Please review this important information from Special Agent Chris Fontaine from the Treasury Inspector General for Tax Administration (TIGTA), Grand Rapids Field Office
If someone unexpectedly calls claiming to be from the IRS, or in a new twist, the Treasury Department, and uses the threat of legal action if you do not pay immediately, that is a sign it is not the IRS calling, and your cue to hang up. DO NOT engage with these callers. If they call you, JUST HANG UP THE TELEPHONE.
This impersonation scam has hit taxpayers in EVERY State in the country. Callers claiming to be from the IRS or other government agencies tell intended victims they owe taxes or fines and must pay using a pre-paid debit card, money order, wire transfer or most recently, iTunes gift cards. The scammers threaten those who refuse to pay with being charged with a criminal violation, a grand jury indictment, immediate arrest, deportation or loss of a business or driver’s license.
Here is what you need to know. The IRS generally first contacts people BY MAIL – NOT BY PHONE- about unpaid taxes. Additionally, the IRS WILL NOT ask for payment using a prepaid debit card, a money order, wire transfer or gift card. The IRS also WILL NOT ask for a credit card number or your bank information over the phone.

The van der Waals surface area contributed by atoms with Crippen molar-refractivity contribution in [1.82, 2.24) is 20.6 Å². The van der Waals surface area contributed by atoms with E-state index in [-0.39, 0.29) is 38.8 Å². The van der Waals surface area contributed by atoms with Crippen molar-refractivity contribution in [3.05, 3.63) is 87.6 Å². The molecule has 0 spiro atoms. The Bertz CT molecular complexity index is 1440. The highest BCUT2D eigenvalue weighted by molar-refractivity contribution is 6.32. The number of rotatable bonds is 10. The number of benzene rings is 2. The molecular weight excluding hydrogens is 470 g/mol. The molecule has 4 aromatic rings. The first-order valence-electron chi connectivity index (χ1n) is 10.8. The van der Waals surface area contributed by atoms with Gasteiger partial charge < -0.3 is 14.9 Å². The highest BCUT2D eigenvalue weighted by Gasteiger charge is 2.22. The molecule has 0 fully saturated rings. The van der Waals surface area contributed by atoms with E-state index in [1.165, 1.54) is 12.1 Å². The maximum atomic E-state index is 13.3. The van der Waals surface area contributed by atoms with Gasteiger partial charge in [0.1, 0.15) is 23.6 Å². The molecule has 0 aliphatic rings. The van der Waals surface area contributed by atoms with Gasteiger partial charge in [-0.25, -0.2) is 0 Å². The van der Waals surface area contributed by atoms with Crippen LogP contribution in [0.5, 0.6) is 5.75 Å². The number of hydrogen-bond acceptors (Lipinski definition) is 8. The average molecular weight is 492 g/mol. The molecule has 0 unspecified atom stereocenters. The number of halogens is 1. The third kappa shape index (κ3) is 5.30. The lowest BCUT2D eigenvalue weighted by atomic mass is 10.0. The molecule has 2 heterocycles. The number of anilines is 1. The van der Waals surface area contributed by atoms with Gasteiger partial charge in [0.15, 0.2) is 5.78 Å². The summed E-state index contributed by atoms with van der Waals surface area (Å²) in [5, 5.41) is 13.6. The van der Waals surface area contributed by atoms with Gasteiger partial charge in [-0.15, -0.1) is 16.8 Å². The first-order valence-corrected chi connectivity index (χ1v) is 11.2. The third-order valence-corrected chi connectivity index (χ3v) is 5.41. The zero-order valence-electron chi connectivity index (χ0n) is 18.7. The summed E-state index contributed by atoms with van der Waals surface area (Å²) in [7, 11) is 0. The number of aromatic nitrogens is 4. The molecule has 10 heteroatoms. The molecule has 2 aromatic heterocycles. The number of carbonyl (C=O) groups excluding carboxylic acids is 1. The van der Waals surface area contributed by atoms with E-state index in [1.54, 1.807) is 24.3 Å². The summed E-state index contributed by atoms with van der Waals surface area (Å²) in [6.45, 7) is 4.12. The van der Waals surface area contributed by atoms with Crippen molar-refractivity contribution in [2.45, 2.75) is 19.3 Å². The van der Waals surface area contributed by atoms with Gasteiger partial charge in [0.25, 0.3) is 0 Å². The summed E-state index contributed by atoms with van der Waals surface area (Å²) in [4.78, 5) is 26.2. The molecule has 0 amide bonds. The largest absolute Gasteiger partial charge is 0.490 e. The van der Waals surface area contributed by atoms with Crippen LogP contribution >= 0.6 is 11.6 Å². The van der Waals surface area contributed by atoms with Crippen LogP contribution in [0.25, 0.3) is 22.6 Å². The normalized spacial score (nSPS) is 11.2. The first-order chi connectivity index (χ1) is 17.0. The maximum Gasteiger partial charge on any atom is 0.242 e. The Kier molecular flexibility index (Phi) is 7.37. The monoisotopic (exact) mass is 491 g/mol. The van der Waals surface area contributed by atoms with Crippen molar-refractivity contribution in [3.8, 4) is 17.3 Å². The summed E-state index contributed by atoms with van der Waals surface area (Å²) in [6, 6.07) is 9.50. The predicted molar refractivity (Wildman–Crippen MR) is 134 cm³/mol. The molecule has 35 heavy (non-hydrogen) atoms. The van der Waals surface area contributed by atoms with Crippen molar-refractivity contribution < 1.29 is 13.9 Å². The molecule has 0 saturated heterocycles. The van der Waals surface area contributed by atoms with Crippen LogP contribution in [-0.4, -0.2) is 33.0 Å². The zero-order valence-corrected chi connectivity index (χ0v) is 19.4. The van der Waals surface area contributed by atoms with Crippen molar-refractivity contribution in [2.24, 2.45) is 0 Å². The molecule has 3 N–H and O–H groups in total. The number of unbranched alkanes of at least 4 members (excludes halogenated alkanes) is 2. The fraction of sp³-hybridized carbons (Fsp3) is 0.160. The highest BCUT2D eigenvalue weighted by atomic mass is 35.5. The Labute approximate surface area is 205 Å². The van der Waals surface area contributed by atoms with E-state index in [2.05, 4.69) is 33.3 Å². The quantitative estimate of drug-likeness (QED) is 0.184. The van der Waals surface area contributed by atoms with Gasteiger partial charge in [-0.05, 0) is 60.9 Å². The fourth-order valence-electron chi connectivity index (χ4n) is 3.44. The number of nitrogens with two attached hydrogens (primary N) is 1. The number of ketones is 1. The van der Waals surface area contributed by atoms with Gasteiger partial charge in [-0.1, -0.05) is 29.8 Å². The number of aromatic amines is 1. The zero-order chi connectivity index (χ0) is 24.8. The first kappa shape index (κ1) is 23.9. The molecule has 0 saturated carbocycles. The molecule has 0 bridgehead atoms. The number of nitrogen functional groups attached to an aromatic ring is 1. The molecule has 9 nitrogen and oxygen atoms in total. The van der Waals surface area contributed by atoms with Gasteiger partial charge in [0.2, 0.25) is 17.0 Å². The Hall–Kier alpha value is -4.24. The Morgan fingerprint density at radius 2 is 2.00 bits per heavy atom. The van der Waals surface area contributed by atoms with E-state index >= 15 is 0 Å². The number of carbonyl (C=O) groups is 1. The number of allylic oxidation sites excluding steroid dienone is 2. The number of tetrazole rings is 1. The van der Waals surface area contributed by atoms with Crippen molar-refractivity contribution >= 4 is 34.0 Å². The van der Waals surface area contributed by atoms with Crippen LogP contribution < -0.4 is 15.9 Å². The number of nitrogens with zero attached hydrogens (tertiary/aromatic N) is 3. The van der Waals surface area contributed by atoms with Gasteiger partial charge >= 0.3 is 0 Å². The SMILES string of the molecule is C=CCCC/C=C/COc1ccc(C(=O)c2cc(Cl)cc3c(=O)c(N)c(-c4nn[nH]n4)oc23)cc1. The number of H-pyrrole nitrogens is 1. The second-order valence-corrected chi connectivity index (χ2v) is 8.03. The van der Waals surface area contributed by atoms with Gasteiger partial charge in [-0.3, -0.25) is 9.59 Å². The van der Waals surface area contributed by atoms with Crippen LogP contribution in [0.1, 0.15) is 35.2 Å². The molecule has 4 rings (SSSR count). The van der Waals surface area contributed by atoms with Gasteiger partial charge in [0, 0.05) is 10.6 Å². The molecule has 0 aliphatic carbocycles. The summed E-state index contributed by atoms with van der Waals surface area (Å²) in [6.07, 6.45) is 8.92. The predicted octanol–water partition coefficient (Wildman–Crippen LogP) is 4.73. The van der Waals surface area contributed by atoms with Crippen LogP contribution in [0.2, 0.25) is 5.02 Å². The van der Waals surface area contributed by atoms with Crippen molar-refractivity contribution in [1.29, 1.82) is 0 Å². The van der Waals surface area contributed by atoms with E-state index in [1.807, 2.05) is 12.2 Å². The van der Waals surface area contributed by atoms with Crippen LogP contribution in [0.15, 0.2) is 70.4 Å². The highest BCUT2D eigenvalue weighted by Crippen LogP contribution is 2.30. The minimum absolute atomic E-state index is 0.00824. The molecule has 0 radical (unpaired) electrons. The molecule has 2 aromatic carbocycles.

If you get a call from someone claiming to be with the IRS asking for a payment, or your credit card or bank account information, here’s what to do:
• If you owe Federal taxes, or think you might owe taxes, hang up and call the IRS at 800-829-1040. IRS workers can help you with your payment questions.• If you do not owe taxes, fill out the “IRS Impersonation scam” form on TIGTA’s website,www.tigta.gov or call TIGTA at 800-366-4484.• You can also file a complaint with the Federal Trade Commission at www.FTC.gov. Add “IRS Telephone Scam” to the comments in your complaint.
The Treasury Inspector General for Tax Administration (TIGTA) encourages taxpayers to be alert to phone and e-mail scams that use the IRS name. The IRS WILL NEVER request personal or financial information by e-mail, text, or any social media. You should forward scam e-mails firstname.lastname@example.org. DO NOT open any attachments or click on any links in those e-mails.
YouTube video explaining the IRS impersonation scam: https://www.youtube.com/watch?v=K_ewrxB4J54